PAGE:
At RiverSouth, Austin’s South Central Waterfront Plan Takes One Small Step

October 30 3 min read

By all accounts, Austin’s only Hooters restaurant is pretty bad — and that’s even by Hooters standards, which means something’s somehow falling through the cracks between the Sysco truck and the microwave. If nothing else, the joint is a fun reminder of the good ol’ days of Austin when a restaurant about 2,000 feet from downtown got to have a parking lot roughly six times larger than its actual building.

Anyway, no one appears to be shedding a tear for the impending demise of the wing-and-lech outfit currently doing its best to pervert the legacy of Charles M. Schulz — yes, that one — at the intersection of South First Street and West Riverside Drive, which should soon find itself scrubbed from our collective memory and replaced by RiverSouth, a 15-story mixed-use project bringing more than 300,000 square feet of offices and about 18,000 square feet of ground-floor retail space to the site, which, along with the aforementioned Hooters, is currently occupied mostly by a decrepit and enormous parking lot.

(Well, some people were a little bent out of shape, but I don’t think it’s the wings they’re upset about.)

A rendering of the RiverSouth building looking towards downtown.

The project, using the address 401 South First Street, is a Stream Realty Partners concern, with additional help from the Beck Group, Big Red Dog, Cardno, dwg., and MEJ & Associates. Set to deliver in early 2021, it’ll occupy the triangular plot bound by South First Street, West Riverside Drive, and Barton Springs Road, and the odd shape of the site comes through in the look of the building — which as we’ve said before has a distinct “Jawa Sandcrawler”-type vibe.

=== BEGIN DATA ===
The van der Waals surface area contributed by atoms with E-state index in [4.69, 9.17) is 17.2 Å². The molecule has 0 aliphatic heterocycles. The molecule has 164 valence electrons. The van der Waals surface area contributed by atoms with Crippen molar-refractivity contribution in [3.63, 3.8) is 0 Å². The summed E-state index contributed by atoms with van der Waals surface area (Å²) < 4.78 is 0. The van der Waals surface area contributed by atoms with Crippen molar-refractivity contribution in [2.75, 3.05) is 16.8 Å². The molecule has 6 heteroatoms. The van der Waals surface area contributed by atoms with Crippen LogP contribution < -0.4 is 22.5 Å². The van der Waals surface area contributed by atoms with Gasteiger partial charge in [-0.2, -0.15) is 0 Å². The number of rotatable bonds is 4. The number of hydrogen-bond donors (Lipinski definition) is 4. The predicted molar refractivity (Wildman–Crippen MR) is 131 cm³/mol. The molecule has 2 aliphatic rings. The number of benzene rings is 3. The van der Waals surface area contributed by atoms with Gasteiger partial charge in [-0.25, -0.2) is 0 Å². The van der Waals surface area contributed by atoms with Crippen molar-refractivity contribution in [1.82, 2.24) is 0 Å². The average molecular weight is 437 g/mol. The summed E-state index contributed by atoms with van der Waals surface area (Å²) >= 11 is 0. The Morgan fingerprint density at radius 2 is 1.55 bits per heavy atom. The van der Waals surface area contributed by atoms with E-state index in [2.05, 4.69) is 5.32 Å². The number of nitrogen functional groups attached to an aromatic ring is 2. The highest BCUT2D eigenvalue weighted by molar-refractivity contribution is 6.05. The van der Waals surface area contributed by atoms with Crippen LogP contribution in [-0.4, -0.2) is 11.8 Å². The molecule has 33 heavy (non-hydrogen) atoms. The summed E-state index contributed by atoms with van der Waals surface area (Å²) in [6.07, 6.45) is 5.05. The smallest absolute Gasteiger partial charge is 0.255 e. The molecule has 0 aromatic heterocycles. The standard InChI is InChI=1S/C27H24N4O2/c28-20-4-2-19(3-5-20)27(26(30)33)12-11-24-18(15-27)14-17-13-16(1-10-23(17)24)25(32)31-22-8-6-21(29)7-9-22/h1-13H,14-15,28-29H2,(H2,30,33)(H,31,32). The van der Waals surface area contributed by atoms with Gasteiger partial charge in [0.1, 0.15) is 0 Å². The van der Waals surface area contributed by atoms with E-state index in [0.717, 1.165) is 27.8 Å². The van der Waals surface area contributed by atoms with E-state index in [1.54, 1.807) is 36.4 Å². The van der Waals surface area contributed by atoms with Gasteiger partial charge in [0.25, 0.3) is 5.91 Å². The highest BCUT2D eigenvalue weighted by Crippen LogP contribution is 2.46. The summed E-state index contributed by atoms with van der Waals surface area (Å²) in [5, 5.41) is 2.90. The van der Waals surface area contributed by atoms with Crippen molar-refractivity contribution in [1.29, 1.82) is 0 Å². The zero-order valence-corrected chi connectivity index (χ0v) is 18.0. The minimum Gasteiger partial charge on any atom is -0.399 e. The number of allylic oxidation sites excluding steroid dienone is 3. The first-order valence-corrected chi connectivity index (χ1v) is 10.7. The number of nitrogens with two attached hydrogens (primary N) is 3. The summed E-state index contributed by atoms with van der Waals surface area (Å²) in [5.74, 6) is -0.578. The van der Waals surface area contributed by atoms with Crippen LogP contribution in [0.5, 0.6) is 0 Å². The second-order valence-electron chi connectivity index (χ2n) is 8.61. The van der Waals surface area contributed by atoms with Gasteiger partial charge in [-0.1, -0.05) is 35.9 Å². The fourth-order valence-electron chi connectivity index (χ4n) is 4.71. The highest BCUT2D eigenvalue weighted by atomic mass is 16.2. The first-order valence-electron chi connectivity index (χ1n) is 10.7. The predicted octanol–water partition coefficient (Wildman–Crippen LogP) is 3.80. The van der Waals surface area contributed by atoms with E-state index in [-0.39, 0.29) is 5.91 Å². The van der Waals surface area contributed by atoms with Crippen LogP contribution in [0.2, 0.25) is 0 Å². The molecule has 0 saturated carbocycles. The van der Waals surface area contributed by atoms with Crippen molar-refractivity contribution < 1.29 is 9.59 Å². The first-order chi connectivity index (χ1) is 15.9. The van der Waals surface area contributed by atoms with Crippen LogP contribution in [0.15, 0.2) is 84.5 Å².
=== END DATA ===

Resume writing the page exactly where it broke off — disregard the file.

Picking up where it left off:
If you haven’t heard, there’s a sort of arms race on for office developers looking to attract tech firms and other big-name tenants with increasingly swanky amenities packages, and the RiverSouth project is no different, with its design including features like a 15th-floor sky lounge space, a bike valet service (!) and an on-site fitness “studio,” which I presume is way better than a “center.”

A rendering of RiverSouth’s rooftop bar and amenity space.
A rendering of RiverSouth’s seventh-floor roof garden and amenity deck.
A rendering of the RiverSouth building’s street-level lobby area, with its planned sidewalk improvements and protected bike lanes visible.
A rendering of a rooftop terrace space at the RiverSouth building.


By: James Rambin